Kitchen Myths

Facts and fiction about food and cooking, by Peter Aitken

Tag Archives: coffee

Drinking coffee helps sober you up

This myth is so embedded in our culture that it may be impossible to get rid of. How many hundreds of films, TV shows, and books show us a drunk person being fed “strong black coffee” to get them sober. But it just ain’t so.

Being “drunk” with the attendant loss of mental and physical abilities and loss of judgement is directly related to the amount of alcohol in your system. Once you have had a drink (or two, or three, or eight), the amount of alcohol in your system slowly decreases due to metabolism of the alcohol by several enzymes including aldehyde dehydrogenase and alcohol dehydrogenase. Coffee does nothing to speed these processes. Drink all the coffee you want, you’ll be just as drunk in an hour as if you had not. But … and here’s the rub … the caffeine in coffee tends to make people feel more alert and more in control even though they are just as drunk and just as impaired. So, they think they can do things that they really cannot, driving being the prime example, and they go out and cause an accident.

So, if you have a drunk person on your hands, don’t give them coffee. Give them some ibuprofin and a big glass of water (hangover prevention) and put them to bed.

Roasting coffee at home is difficult and not worth the effort

To the contrary! Since being turned on to coffee roasting a while back (after a visit to an organic coffee plantation in Nicaragua), I regret not having started sooner. If you want better, cheaper coffee for little effort, read on. If you like Charbucks – err, I mean Starbucks – coffee, don’t bother.

  • Process: A coffee roaster can cost as little as $130. It looks sort of like a blender and works by blowing hot air up through the beans to agitate and roast them. Add the green (raw) beans, turn on, and forget – it’s that simple. You can vary the type of roast (light, medium, dark) by varying the roasting time and/or temperature. This process will generate some smoke, particularly when making a dark roast, so be forewarned. There are also drum smokers that heat the beans in a rotating drum.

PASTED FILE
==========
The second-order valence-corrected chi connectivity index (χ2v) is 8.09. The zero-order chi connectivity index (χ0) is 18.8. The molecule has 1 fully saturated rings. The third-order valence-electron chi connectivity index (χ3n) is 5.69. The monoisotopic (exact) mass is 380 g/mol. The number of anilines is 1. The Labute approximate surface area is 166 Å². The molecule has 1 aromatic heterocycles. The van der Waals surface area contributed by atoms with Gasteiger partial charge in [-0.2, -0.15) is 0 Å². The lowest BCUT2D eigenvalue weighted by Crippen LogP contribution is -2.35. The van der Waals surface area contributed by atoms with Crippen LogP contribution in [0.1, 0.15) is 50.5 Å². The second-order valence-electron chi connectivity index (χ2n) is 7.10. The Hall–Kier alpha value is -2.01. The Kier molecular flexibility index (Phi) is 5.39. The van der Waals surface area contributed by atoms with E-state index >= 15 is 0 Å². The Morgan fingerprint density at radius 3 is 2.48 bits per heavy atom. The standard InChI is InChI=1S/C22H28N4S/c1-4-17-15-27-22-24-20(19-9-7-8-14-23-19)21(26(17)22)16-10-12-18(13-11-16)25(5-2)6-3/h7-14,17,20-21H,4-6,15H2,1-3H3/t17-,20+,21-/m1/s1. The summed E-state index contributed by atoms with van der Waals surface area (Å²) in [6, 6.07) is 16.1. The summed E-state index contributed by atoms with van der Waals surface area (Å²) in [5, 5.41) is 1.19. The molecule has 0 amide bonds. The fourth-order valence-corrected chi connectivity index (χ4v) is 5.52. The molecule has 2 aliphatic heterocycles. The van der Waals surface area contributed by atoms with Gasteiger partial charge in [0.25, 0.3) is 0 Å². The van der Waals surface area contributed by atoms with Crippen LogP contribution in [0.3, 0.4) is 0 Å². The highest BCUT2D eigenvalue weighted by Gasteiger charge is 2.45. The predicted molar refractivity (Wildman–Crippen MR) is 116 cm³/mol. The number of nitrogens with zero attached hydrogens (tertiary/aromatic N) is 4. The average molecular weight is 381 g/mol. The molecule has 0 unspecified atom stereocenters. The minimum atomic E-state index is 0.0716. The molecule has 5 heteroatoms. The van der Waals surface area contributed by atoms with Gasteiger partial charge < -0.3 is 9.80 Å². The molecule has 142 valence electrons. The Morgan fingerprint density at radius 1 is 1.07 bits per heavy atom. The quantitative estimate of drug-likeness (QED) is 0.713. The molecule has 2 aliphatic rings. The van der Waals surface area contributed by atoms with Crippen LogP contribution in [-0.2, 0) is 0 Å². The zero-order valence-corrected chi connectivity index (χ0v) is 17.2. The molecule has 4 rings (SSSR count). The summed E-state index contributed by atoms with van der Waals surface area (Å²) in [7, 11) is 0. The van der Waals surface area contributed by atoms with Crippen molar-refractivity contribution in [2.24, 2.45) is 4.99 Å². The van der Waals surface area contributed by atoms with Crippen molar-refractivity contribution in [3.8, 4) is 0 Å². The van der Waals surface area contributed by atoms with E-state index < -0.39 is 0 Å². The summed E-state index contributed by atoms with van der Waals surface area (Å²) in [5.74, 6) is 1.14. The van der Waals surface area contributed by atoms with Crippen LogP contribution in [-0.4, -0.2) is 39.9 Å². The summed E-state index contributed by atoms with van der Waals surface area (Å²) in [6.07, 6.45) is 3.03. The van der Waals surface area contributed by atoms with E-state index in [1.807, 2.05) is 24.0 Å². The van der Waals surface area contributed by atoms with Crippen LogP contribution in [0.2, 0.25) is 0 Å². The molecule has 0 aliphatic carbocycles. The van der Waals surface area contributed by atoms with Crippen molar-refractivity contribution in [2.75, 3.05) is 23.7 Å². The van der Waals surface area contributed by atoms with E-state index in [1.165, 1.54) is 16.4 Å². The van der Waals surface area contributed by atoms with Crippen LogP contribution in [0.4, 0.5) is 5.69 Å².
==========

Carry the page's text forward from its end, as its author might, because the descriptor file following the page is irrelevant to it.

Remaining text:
• Savings: Green coffee beans, easily available over the internet, cost in the $5-7 / pound range with a few exceptions for super-premium beans like Jamaica Blue Mountain. Beans lose 15-20% of their weight in roasting, so a pound of roasted beans ends up costing $7.00-$7.50 / pound. Compare that with the $12-15 that high quality roasted beans cost. Your savings will soon pay for the roaster and you’ll be saving money.
  • Variety: My favorite source of beans, Burman Coffee Traders, currently lists green beans from Costa Rica, Hawaii, India, Brazil, Colombia, Ethiopia, Guatemala, Indonesia, Jamaica, New Guinea, Tanzania … the list goes on. Decaf beans are available as well. Plus, you can experiments with your own blends.

So, if you love coffee – good coffee that is – you might want to try roasting your own.

Coffee labelled “fair trade” is the highest quality

The Fair Trade Labeling Organization was started in response to the plight of coffee growers, who often received dismally low prices for their product. If a coffee cooperative met certain labor, environmental, and social standards (among other things), their coffee could carry the Fair Trade label, and they received a higher per-pound price than they would otherwise (still a low price, but definitely an improvement). Fair trade coffee is a small part of the total coffee market, about 1/2 of 1%, but it allows socially conscious consumers to ensure that the growers of their coffee are receiving a fair shake – this is a good thing!